Facebook overload?


(ABC7) When is information too much information? These days it's all the rage to be socially connected through Facebook and Twitter, but some people are finding it can be irritating to be plugged in.

People connected through Facebook seem to have a megaphone at their fingertips.

"I'll look and they'll just be like post and post and post," said student Garrett Stout.

The idea is simple: each user creates a personal page on the Web site that contains a user picture, perhaps some contact information and a list of interests.

Users can also use the site to swap pictures, play games or just simply reconnect with others. But Facebook and other social networking sites aren't just for friends anymore.

These sites are increasingly becoming an inexpensive marketing tool for businesses. David Guy uses his personal pages to feature his tattoos.

"You don't even have to have a Web site anymore, you can just use free social networking websites and promote whatever business you have...to an unlimited audience."

The audience is accessible with the click of a mouse. That's how easily users can get their Facebook fix and in an instant, stay connected to everyone, everywhere.

"Technology has just exploded so much to where we're always connected to everyone at all times," Stout said.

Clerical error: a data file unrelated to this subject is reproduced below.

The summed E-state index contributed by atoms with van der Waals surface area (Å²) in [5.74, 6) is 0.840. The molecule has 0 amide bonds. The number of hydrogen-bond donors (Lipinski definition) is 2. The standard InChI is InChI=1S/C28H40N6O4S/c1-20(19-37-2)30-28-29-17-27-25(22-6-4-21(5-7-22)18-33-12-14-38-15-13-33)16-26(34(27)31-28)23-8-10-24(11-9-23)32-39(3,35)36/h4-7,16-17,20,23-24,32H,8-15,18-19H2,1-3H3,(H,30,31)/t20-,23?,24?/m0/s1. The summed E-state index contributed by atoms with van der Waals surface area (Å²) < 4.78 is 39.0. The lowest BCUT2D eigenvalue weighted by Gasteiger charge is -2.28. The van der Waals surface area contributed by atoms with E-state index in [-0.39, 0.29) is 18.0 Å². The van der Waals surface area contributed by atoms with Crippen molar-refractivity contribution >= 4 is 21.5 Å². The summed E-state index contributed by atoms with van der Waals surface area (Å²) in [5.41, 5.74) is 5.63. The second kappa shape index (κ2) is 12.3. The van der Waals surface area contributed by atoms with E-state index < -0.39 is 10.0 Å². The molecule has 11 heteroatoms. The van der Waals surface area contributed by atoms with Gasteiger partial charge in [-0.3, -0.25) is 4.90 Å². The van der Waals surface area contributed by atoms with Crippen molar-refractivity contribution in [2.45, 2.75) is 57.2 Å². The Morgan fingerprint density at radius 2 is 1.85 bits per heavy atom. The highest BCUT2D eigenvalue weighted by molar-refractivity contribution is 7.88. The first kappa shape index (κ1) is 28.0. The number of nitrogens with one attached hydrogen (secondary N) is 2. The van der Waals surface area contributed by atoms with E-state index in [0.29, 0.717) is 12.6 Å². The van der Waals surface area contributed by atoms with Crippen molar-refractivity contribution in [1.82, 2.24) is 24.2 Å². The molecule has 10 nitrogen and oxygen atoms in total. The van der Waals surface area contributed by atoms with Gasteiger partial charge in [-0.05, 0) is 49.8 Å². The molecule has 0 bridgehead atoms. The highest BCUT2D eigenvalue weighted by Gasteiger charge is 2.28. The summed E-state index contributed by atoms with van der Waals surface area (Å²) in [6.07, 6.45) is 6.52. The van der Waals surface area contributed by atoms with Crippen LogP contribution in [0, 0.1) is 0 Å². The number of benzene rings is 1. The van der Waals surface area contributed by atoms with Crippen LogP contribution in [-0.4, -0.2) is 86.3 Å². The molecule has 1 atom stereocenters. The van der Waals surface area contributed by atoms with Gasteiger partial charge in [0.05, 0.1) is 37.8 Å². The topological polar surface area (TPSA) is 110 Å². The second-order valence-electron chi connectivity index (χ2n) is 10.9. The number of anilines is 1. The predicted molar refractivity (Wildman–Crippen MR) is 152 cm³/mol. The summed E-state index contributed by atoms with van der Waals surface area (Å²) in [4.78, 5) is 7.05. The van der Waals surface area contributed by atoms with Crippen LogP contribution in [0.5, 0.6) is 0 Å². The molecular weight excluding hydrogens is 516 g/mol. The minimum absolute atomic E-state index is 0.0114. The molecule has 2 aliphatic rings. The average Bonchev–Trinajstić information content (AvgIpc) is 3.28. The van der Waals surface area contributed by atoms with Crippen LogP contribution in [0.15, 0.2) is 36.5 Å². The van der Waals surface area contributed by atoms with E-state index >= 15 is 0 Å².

And these days, younger users are having to make room for mom and dad, bosses and co-workers. Even professors are guilty of logging on.

Sam Riccillo is a communications professor at UTEP. Ironically, he admits social networking has triggered a downfall in his own communication skills.

"In the morning, I make a pot of coffee, and then go immediately to my computer. I don't even kiss my wife before I turn on the computer," Riccillo said.

Social networking addictions do exist, he says.

But he says there are a few ground rules to follow if you think your social networking is becoming a social problem. First, easy on the updates.

"'Hey, I'm in class, hey I'm outta class.' It's like always updating where you are, is it really necessary...noooo," Stout said.

You may also want to leave personal fights offline. Even Ysleta ISD board trustee Liza Montelongo realized something was wrong when board president Marty Reyes dropped her on Facebook.

Finally, mind your manners.

"Just about every dinner I go to, even just meeting up with a person, they'll just be like 'oh, excuse me' texting away, or, oh I need to update my Twitter," Stout said.

But Ricillo said users really just need to figure out how these sites fit into their lives. "This is the future. We should be teaching people how to use Internet sources."

"It's all in your hands, so if you're gonna let it get to you, that's your own fault. You can't blame anybody," Guy said.

Whether it's a useful tool or an addictive waste of time, there is no doubt Facebook and other social networking sites are having a dramatic impact on the way we communicate and the way we connect with the rest of the world.



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